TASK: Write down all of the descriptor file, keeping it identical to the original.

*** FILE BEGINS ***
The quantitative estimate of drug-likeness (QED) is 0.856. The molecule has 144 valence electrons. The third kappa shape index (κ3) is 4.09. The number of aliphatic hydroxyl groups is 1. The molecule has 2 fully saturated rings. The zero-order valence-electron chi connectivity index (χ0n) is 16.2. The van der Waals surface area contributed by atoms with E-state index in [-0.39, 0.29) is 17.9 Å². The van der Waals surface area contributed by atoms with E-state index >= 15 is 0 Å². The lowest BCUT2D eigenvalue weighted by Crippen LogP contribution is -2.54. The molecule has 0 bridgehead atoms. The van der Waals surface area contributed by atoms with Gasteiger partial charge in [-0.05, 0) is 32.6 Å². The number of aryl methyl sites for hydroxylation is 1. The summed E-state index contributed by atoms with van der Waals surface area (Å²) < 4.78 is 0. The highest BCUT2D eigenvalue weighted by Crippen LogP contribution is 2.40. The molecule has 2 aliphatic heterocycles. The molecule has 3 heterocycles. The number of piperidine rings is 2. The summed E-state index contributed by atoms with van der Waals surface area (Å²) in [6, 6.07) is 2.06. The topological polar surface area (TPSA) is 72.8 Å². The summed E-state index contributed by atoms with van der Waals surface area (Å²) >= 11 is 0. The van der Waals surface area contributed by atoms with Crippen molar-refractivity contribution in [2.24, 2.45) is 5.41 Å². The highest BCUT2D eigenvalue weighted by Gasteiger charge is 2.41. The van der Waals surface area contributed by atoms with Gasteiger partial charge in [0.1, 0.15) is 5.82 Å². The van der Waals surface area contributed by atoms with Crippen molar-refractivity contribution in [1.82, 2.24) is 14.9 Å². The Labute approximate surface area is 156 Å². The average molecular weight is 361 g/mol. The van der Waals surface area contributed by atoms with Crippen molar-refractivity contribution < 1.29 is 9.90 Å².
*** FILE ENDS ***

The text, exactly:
The quantitative estimate of drug-likeness (QED) is 0.856. The molecule has 144 valence electrons. The third kappa shape index (κ3) is 4.09. The number of aliphatic hydroxyl groups is 1. The molecule has 2 fully saturated rings. The zero-order valence-electron chi connectivity index (χ0n) is 16.2. The van der Waals surface area contributed by atoms with E-state index in [-0.39, 0.29) is 17.9 Å². The van der Waals surface area contributed by atoms with E-state index >= 15 is 0 Å². The lowest BCUT2D eigenvalue weighted by Crippen LogP contribution is -2.54. The molecule has 0 bridgehead atoms. The van der Waals surface area contributed by atoms with Gasteiger partial charge in [-0.05, 0) is 32.6 Å². The number of aryl methyl sites for hydroxylation is 1. The summed E-state index contributed by atoms with van der Waals surface area (Å²) < 4.78 is 0. The highest BCUT2D eigenvalue weighted by Crippen LogP contribution is 2.40. The molecule has 2 aliphatic heterocycles. The molecule has 3 heterocycles. The number of piperidine rings is 2. The summed E-state index contributed by atoms with van der Waals surface area (Å²) in [6, 6.07) is 2.06. The topological polar surface area (TPSA) is 72.8 Å². The summed E-state index contributed by atoms with van der Waals surface area (Å²) >= 11 is 0. The van der Waals surface area contributed by atoms with Crippen molar-refractivity contribution in [2.24, 2.45) is 5.41 Å². The highest BCUT2D eigenvalue weighted by Gasteiger charge is 2.41. The van der Waals surface area contributed by atoms with Gasteiger partial charge in [0.1, 0.15) is 5.82 Å². The van der Waals surface area contributed by atoms with Crippen molar-refractivity contribution in [1.82, 2.24) is 14.9 Å². The Labute approximate surface area is 156 Å². The average molecular weight is 361 g/mol. The van der Waals surface area contributed by atoms with Crippen molar-refractivity contribution < 1.29 is 9.90 Å².